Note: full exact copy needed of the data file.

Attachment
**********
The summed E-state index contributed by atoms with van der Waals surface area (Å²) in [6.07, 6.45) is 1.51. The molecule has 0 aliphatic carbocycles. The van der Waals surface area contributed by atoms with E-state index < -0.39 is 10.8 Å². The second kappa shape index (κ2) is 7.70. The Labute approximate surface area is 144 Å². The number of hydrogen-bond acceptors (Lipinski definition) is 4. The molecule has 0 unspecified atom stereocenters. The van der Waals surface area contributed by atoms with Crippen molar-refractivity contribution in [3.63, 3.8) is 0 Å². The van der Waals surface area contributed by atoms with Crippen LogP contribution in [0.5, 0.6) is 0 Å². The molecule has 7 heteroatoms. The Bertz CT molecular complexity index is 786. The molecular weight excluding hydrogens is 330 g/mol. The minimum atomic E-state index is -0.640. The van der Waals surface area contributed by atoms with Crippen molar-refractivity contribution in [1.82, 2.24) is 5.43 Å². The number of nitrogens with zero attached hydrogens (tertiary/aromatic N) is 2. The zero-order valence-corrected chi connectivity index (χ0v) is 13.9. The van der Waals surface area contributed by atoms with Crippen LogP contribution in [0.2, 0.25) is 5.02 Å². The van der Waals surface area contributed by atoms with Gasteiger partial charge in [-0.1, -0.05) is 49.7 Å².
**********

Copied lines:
The summed E-state index contributed by atoms with van der Waals surface area (Å²) in [6.07, 6.45) is 1.51. The molecule has 0 aliphatic carbocycles. The van der Waals surface area contributed by atoms with E-state index < -0.39 is 10.8 Å². The second kappa shape index (κ2) is 7.70. The Labute approximate surface area is 144 Å². The number of hydrogen-bond acceptors (Lipinski definition) is 4. The molecule has 0 unspecified atom stereocenters. The van der Waals surface area contributed by atoms with Crippen molar-refractivity contribution in [3.63, 3.8) is 0 Å². The van der Waals surface area contributed by atoms with Crippen LogP contribution in [0.5, 0.6) is 0 Å². The molecule has 7 heteroatoms. The Bertz CT molecular complexity index is 786. The molecular weight excluding hydrogens is 330 g/mol. The minimum atomic E-state index is -0.640. The van der Waals surface area contributed by atoms with Crippen molar-refractivity contribution in [1.82, 2.24) is 5.43 Å². The number of nitrogens with zero attached hydrogens (tertiary/aromatic N) is 2. The zero-order valence-corrected chi connectivity index (χ0v) is 13.9. The van der Waals surface area contributed by atoms with Crippen LogP contribution in [0.2, 0.25) is 5.02 Å². The van der Waals surface area contributed by atoms with Gasteiger partial charge in [-0.1, -0.05) is 49.7 Å².